With the lights off, it was pitch black, and only after a few minutes of becoming accustomed to the dark could we fumble our way around. Some of the views through the telescopes were very interesting — obviously it was possible to see things simply not visible to the naked eye. Perhaps most inspiring was Saturn; its rings visible through the telescope.
They also showed us Alpha Centauri — our nearest neighbour, and one of the Southern Cross pointers. Through the telescope we could see that it was in fact not one star: you can see two (though there are actually three.)
The observatory session ended about 7:30, and we drove through the dark back into Perth. Perhaps we’d underestimated the time it would take to get back — by the time we got to our intended dinner location it had shut for the night. Instead we found a Japanese restaurant to sit and eat and ponder the stars we’d seen.
Then back to base camp for a good night’s rest — in the morning we’d be heading south towards Margaret River.
So I thought I’d compare Perth’s SmartRider against Melbourne’s Myki card.
Short term ticket options
This issue is critical for tourists and other occasional users of the system, who may have no wish to buy a reusable card. Judging from the initial response to Myki’s withdrawal of short term ticket options, I suspect there’s something of a pyschological barrier to buying a Smartcard for a small amount of travel — even if it costs as little as $3 (for a concession).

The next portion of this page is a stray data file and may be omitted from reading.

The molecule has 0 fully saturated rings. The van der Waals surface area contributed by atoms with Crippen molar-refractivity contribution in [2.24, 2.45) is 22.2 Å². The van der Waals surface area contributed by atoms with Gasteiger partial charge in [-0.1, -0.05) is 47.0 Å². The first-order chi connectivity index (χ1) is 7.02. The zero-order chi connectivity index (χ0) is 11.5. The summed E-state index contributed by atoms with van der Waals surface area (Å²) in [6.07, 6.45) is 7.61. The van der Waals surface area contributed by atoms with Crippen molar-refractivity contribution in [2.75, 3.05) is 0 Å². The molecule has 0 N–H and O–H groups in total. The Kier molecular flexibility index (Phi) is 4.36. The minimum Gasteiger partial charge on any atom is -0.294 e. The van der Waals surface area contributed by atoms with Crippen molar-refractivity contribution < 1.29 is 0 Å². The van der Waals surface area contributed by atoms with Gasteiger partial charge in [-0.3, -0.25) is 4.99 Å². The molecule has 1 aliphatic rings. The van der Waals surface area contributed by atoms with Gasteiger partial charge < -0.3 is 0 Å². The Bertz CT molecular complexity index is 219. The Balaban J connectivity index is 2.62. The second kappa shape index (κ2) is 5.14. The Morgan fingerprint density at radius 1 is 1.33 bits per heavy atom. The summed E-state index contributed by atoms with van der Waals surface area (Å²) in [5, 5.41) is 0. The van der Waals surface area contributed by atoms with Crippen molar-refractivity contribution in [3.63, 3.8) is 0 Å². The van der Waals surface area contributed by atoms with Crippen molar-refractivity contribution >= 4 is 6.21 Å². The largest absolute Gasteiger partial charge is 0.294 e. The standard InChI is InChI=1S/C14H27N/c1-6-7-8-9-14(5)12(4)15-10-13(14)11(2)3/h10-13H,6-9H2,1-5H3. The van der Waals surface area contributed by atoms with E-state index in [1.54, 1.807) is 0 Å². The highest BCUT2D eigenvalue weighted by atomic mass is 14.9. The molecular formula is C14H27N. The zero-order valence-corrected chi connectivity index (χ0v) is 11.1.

Perth: No problems here; paper tickets (printed by vending machines which appear to be the same hardware as Myki’s vending machines) are widely available. They are more expensive than travelling on SmartRider, and at gated stations require you to line up for visual inspection — thus another encouragement for regular users to switch to smartcards.
Melbourne: Once Myki is completely rolled-out, there’ll be no paper/short term ticket option. This is already a reality at all unstaffed railway stations, and is already causing complaints, particularly for concession users who don’t yet have a Myki, because you can only buy a concession Myki from a human (eg at a staffed station or retail outlet).
Perth wins on this point.
Perth: Before our trip, I’d checked up in advance. The web site implied I could get a full fare one for me, and that the kids, as interstate students, would be eligible for a concession fares via a tertiary Smartrider. This is because only WA students are eligible for the extra-discounted 50 cent fare available to primary/secondary SmartRider holders: